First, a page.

December 5, 2013
Shipping locally grown apples to Europe was the impetus for Trenton Cold Storage Group Inc (TCS) to start their storage and distribution company in 1902. Now a world-wide logistics company serving all of North America and beyond, TCS has multiple sites across Canada—but the bulk of their facilities remain in the City of Quinte West (ON).
Greg Callaghan, TCS’ Manager of Customer Development, pinpoints five key regional drivers for TCS’ global success: location; labour; a strong manufacturing cluster; support from intelligent economic development; and the availability of land.
The region’s adjacency to the Highway 401 has really helped TCS grow. Equi-distance to Toronto and Ottawa, with Montreal not much further along, “In every direction, we are close to massive markets,” says Callaghan.
As a historically strong regional agricultural centre, with excellent positioning, it’s been easy for the Bay of Quinte to blossom into one of Canada’s main manufacturing corridors.
The Highway 401 runs through the Bay of Quinte, and stretches across the main business sections of Ontario, from London to Montreal (Quebec) with border crossings to the USA at Gananoque and Cornwall. “Over 60% of the North American population live within a day’s travel of a Trenton Cold Storage facility,” announces a TCS website headline.
Incredibly, even after 110 years of major growth and expansion, TCS is still family-owned. Speaking in appreciation of the Bay of Quinte’s strong, nimble and business-minded workforce, Eben James Jr., current CEO of Trenton Cold Storage, has said, “It’s really the employee’s company.” Each of the 200 employees is a trusted stakeholder. Callaghan says the high quality of employees is fostered by a community approach to building the workforce.
“We have a strong relationship with Loyalist College,” a practical skills-based college in Belleville (with satellite sites throughout the region). TCS has benefited from the quality of graduates, and has had interns from Loyalist’s business school. “Our clients also benefit from the food technology division at the Loyalist Training and Knowledge Centre (LTKC).”
There’s a high quality of life in the Bay of Quinte. “You can generally enjoy a better standard of living here, without ‘big city’ traffic. It’s a great place to raise a family because it is safe, real estate is more affordable, and there is a great sports and recreation culture. So for everyday life the Bay of Quinte is ideal, and you’re still only a couple of hours from Ontario’s largest cities, making them easy to visit.”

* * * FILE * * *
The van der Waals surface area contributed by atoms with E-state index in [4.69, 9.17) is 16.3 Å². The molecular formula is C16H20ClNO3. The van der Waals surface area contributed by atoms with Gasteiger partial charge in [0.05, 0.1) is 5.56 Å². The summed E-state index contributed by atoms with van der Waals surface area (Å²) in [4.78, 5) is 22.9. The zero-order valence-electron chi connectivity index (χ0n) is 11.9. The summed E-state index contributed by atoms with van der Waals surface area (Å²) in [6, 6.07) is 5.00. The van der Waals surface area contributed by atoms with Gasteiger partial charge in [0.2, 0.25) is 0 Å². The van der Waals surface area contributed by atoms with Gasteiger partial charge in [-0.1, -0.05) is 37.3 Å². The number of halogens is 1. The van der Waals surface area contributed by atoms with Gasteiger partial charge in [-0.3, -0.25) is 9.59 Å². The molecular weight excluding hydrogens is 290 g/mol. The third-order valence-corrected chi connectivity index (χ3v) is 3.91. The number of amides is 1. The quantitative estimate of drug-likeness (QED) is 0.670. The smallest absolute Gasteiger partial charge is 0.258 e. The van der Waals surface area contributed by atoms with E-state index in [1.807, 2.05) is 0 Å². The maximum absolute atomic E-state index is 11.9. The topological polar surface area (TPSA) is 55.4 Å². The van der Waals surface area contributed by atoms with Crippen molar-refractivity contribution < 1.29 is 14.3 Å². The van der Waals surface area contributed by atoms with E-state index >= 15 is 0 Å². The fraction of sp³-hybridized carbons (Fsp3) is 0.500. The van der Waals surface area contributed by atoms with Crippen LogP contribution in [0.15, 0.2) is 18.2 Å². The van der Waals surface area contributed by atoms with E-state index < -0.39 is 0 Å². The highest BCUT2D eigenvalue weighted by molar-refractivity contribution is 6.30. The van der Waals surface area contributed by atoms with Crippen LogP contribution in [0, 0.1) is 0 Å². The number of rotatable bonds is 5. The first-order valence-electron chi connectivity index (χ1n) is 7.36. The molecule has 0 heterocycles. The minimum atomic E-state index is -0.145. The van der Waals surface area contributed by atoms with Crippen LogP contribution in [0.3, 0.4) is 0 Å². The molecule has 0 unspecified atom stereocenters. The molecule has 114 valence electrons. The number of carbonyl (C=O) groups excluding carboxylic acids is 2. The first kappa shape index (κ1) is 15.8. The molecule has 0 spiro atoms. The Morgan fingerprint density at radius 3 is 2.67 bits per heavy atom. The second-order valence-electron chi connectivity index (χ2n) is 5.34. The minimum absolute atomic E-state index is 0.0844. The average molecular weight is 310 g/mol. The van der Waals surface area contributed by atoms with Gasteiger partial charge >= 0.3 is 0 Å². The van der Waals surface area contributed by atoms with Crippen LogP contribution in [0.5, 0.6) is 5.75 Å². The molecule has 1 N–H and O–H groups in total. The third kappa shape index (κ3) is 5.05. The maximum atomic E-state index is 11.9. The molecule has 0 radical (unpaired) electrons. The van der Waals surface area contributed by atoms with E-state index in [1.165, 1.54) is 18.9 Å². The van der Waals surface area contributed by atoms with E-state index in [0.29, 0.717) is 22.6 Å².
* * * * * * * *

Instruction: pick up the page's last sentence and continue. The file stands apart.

Such factors help attract and retain staff and are proof of the way multiple organizations work together in the Bay of Quinte to drive economic strength.
One of the biggest attractions to the region overall is its “ability to compete favourably with large centres on costs,” which makes it easier for organizations to start out, expand, experiment and continue to profitably run in the Bay of Quinte region.
Callaghan added, “Manufacturers like to be close to their logistics support.” Such proximity to this cluster has certainly helped TCS achieve greater company goals, like expanding their facility space to Edmonton and Toronto – with hopes of a presence in Atlantic Canada soon, too.
Support from Economic Development offices (at the Federal, Provincial, Regional and Municipal levels) also encourage the region’s growth and development of a healthy supply chain.
“Most of our customers are all over North America. It’s always been easy to find the services we need from this location, and to find people to take up the roles we needed, such as local transportation companies who have been ready to grow with TCS.”
“The economic development teams play a key role in the success of the region, helping attract new manufacturers to the area.” If one company is having a hard time, there is still enough support and opportunity (for companies who work with them) to continue to run at capacity
The regional and city staff also work with their supportive partners to make sure the region has “the right labour, available at the right time” says Callaghan: from job fairs to marketplace surveys to the development of essential workplace training programs.
Availability of land
With seven facilities in the region, Callaghan says “There’s certainly been an abundance of land when we needed it, or saw an opportunity.”
Unlike in larger metropolises, where gridlocked land pushes industrial spaces to less competitive locations (and where existing facilities are not always available) it hasn’t been difficult to source profitable sites and state-of-the-art facilities in the Bay of Quinte. In the Bay of Quinte region, it is manageable to acquire or build spaces well over several hundred thousand square feet (as TCS has previously done in Quinte West).
So remarkably, even after 110 years, Trenton Cold Storage knows the future of their company will be built upon the roots of its original location.
Residents of the Bay of Quinte area will have seen the ‘Proudly Made In Bay of Quinte’ shelf hangers in local grocery...
Shipping locally grown apples to Europe was the impetus for Trenton Cold Storage Group Inc (TCS) to start their storage and...